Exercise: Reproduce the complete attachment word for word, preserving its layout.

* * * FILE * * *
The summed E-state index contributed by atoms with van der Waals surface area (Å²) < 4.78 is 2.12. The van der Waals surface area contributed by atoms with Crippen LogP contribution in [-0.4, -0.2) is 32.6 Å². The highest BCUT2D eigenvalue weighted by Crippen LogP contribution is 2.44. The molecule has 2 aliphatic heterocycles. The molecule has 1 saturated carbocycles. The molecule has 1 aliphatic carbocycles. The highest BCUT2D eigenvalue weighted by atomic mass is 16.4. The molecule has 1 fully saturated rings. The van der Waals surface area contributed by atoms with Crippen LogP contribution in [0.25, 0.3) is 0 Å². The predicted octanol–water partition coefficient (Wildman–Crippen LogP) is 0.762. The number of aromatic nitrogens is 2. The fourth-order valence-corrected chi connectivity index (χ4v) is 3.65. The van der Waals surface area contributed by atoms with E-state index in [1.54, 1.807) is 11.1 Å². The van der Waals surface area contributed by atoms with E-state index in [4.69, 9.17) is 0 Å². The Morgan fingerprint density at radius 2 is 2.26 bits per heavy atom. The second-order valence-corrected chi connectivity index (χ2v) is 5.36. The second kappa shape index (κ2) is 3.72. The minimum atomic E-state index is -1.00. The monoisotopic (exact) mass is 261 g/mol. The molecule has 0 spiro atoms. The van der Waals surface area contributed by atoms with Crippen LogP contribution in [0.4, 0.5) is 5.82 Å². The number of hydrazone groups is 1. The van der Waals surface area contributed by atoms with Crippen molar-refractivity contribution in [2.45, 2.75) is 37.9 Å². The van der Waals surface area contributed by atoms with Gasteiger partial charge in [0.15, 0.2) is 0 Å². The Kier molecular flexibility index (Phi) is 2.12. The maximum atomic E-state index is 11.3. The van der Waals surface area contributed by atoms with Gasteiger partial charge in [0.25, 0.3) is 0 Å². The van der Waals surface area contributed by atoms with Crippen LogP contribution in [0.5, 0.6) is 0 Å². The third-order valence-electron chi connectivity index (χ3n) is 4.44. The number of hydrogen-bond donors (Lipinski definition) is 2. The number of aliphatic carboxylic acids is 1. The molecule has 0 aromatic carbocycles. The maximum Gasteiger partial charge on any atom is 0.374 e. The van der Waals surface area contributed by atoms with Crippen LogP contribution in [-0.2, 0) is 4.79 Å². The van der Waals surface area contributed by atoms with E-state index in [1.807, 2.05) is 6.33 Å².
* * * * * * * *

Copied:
The summed E-state index contributed by atoms with van der Waals surface area (Å²) < 4.78 is 2.12. The van der Waals surface area contributed by atoms with Crippen LogP contribution in [-0.4, -0.2) is 32.6 Å². The highest BCUT2D eigenvalue weighted by Crippen LogP contribution is 2.44. The molecule has 2 aliphatic heterocycles. The molecule has 1 saturated carbocycles. The molecule has 1 aliphatic carbocycles. The highest BCUT2D eigenvalue weighted by atomic mass is 16.4. The molecule has 1 fully saturated rings. The van der Waals surface area contributed by atoms with Crippen LogP contribution in [0.25, 0.3) is 0 Å². The predicted octanol–water partition coefficient (Wildman–Crippen LogP) is 0.762. The number of aromatic nitrogens is 2. The fourth-order valence-corrected chi connectivity index (χ4v) is 3.65. The van der Waals surface area contributed by atoms with E-state index in [1.54, 1.807) is 11.1 Å². The van der Waals surface area contributed by atoms with E-state index in [4.69, 9.17) is 0 Å². The Morgan fingerprint density at radius 2 is 2.26 bits per heavy atom. The second-order valence-corrected chi connectivity index (χ2v) is 5.36. The second kappa shape index (κ2) is 3.72. The minimum atomic E-state index is -1.00. The monoisotopic (exact) mass is 261 g/mol. The molecule has 0 spiro atoms. The van der Waals surface area contributed by atoms with Crippen LogP contribution in [0.4, 0.5) is 5.82 Å². The number of hydrazone groups is 1. The van der Waals surface area contributed by atoms with Crippen molar-refractivity contribution in [2.45, 2.75) is 37.9 Å². The van der Waals surface area contributed by atoms with Gasteiger partial charge in [0.15, 0.2) is 0 Å². The Kier molecular flexibility index (Phi) is 2.12. The maximum atomic E-state index is 11.3. The van der Waals surface area contributed by atoms with Gasteiger partial charge in [0.25, 0.3) is 0 Å². The van der Waals surface area contributed by atoms with Crippen LogP contribution in [0.5, 0.6) is 0 Å². The third-order valence-electron chi connectivity index (χ3n) is 4.44. The number of hydrogen-bond donors (Lipinski definition) is 2. The number of aliphatic carboxylic acids is 1. The molecule has 0 aromatic carbocycles. The maximum Gasteiger partial charge on any atom is 0.374 e. The van der Waals surface area contributed by atoms with Crippen LogP contribution in [-0.2, 0) is 4.79 Å². The van der Waals surface area contributed by atoms with E-state index in [1.807, 2.05) is 6.33 Å².